The VoIP phones themselves take the analogue speech input through the mouthpiece or headset and convert it into one of a number of recognized digital formats. The device that does this is referred to as a CODEC (Coder / Decoder).
Each VoIP device such as an IP phone will have a unique MAC Address configured by the vendor before shipping. The first 3 bytes of a MAC Address is known as the OUI (Organizationally Unique Identifier), and each vendor will have purchased an allocation from the IEEE. Because the OUI is deterministic, the Ethernet switch to which the device is attached can be configured to recognize voice traffic by means of this OUI and so ensure that frames with this OUI are added to the appropriate Voice VLAN. See below for a list of common OUIs associated with some vendor VoIP equipment:
00:03:6B - Cisco
00:E0:BB - 3Com
00:01:E3 - Siemens
00:E0:75 - Polycom
00:60:B9 - NEC/Philips
Taking Cisco as an example, any access port can be configured to carry VoIP and VoIP control traffic. The voice traffic needs to be prioritized if it is to be given precedence over less critical traffic. In order to accommodate this, most Cisco IP phones can mark the packetized voice traffic at either layer 2 using CoS (Class of Service), layer 3 using IP precedence or DiffServ (Differentiated Services) or both. Most Cisco IP phones have an integrated 3 port 10/100 Ethernet switch. One port connects the VoIP phones to the switch, a second port is an internal port designed to carry the VoIP traffic and a final port is an access port, allowing a device such as a workstation to be ‘Piggybacked’ on the back of the IP phone.
Using the Voice VLAN feature a single access port on the switch can configured with 2 VLANs, one for the voice traffic and another for traffic passing through the IP phone from an attached workstation. Most Cisco switches are able to process traffic tagged at Layer 2 with IEEE 802.1p (CoS), Layer 3 IP precedence or Layer 3 DiffServ.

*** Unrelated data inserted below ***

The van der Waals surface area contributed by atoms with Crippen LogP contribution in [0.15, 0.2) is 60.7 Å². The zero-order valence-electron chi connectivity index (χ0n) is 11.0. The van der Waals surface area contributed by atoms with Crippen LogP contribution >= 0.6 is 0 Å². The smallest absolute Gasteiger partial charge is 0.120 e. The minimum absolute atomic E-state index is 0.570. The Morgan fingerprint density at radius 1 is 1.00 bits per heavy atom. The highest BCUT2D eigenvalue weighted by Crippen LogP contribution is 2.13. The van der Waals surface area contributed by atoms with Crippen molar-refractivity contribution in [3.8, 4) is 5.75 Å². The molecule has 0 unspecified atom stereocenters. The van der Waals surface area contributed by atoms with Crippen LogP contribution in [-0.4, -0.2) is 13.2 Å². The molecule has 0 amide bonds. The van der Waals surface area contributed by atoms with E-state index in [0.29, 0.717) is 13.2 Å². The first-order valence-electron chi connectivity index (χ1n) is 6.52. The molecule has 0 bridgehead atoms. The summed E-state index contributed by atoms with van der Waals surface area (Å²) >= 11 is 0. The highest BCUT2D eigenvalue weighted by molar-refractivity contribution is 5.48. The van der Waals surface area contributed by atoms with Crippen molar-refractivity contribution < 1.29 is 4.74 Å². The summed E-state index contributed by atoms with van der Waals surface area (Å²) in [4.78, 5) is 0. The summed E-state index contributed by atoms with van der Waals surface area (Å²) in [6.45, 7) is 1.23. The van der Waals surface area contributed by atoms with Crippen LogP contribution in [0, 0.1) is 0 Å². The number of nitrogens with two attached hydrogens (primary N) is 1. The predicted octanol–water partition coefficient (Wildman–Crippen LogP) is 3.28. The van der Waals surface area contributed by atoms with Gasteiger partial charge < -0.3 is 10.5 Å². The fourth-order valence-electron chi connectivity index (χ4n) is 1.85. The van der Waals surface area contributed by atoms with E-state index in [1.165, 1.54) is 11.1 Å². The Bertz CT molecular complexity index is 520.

The access ports on the switch can be configured to send CDP (Cisco Discovery Protocol) packets to the IP phone instructing the phone to either configure the phone’s access port in trusted mode or untrusted mode.
In trusted mode, the traffic from the piggybacked device passes through the IP phone to the access layer switch without any CoS or IP precedence changes.
In untrusted mode the phone will reconfigure the CoS, IP Precedence or DiffServ values according to what is required of the traffic from the attached device. If no configuration is made on the phone then the CoS value for this traffic is 0.
In summary, a switch with Layer 2 access ports can identify traffic coming from an IP phone and place that traffic in a predetermined Voice VLAN and any pass-through traffic into a data VLAN. The switch can then act upon any Class of Service or Quality of service markings within those VLANs
Voice VLANs are discussed on a number of our Training Courses.